Fed, Grigor and the Backstreet Boys

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If it’s a natural assumption to think the ladies are the biggest fans of the Backstreet Boys (even in 2017), think again.

It turns out such ATP luminaries as Roger Federer and Grigor Dimitrov are pretty familiar with the iconic boy band’s repertoire – although they couldn’t come up with the right answer to a 90s quiz Backstreet Boys question.

Federer did guess it – and then second-guessed himself. 

In other news, it turns out Jack Sock has a solid knowledge of 90s tennis history, including where the ATP Finals were held when he was a baby.

Sock big target for Federer

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It was early in the match, and Roger Federer ended up winning it in straight sets.

So he could laugh at ATP Finals rookie Jack Sock’s move – a “big” distraction that caused him to make an error on what appeared to be an open court sitter.

“It was a big distraction, I’ll tell you that, because it was very big,” Federer said. “That’s what I should have aimed for. That target was bigger than the down-the-line court that I had.”

Federer said it was hardly the first time he’d seen it. But never on such a big stage.

Sock detours from Augusta to London

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Jack Sock’s offseason was going to get off to a nifty start with a planned trip to Augusta, Georgia to play the Masters course with buddy John Isner.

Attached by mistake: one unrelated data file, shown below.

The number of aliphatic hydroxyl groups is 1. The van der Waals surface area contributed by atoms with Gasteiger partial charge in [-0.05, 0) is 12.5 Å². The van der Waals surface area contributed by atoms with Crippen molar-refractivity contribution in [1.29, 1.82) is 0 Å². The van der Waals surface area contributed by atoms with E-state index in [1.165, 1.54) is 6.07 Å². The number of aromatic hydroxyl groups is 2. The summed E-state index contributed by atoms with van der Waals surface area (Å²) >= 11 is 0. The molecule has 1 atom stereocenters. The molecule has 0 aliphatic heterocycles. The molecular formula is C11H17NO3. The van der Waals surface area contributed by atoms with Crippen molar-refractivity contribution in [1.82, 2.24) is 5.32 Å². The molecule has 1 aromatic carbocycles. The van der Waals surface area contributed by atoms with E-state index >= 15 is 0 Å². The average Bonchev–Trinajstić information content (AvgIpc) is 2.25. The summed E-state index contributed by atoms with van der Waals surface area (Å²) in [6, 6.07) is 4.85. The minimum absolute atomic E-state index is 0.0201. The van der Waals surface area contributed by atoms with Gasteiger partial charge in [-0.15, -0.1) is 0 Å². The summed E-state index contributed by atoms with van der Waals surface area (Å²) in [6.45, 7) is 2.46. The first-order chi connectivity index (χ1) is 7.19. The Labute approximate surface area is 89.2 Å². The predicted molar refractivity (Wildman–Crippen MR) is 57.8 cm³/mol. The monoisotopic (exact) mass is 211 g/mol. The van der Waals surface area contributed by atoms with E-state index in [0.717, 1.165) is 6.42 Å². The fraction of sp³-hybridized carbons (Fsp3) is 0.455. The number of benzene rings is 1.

But fate intervened.

A title at the Paris Masters (pardon the pun) meant the American qualified for the Tour Finals in London.

“Big thanks to John’s fiancée’s father. Madison (McKinley)’s dad is a member at Augusta so that was how we were going to be able to play,” Sock told the media in Paris.

Sock coach Jay Berger’s son Daniel finished 10th at Augusta this year. So he’d have some tips.

Lüthi snubbed in COY nominations

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The ATP Tour’s coach of the year nominations are out.

And Roger Federer’s longtime coach Severin Lüthi has been snubbed.

Toni Nadal and Carlos Moyá were co-nominated as the coaches for Rafael Nadal. But in the case of Federer, only part-time “super-coach” Ivan Ljubicic got the nod.

Lüthi, also the Swiss Davis Cup captain, never seeks the spotlight or the credit. Which may well be one of the things Federer values about him.

But he also has tended to be overlooked in recent years with the arrival first of Edberg, then Ljubicic into Team Federer.

Next-Gen tennis history quiz

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The participants in the Next-Gen Finals in Milan were tested on their tennis history knowledge.

Specifically, they were asked how many former No. 1-ranked players they could name.

Russian Karen Khachanov seemed to have the most, right off the top of his head, including Marcelo Rios and Stefan Edberg.

Of course, the Russian players are at a little bit of an advantage on the less obvious ones, which include countrymen Yevgeny Kafelnikov and Marat Safin.

Canadian Denis Shapovalov came up with Patrick Rafter – a pretty good get.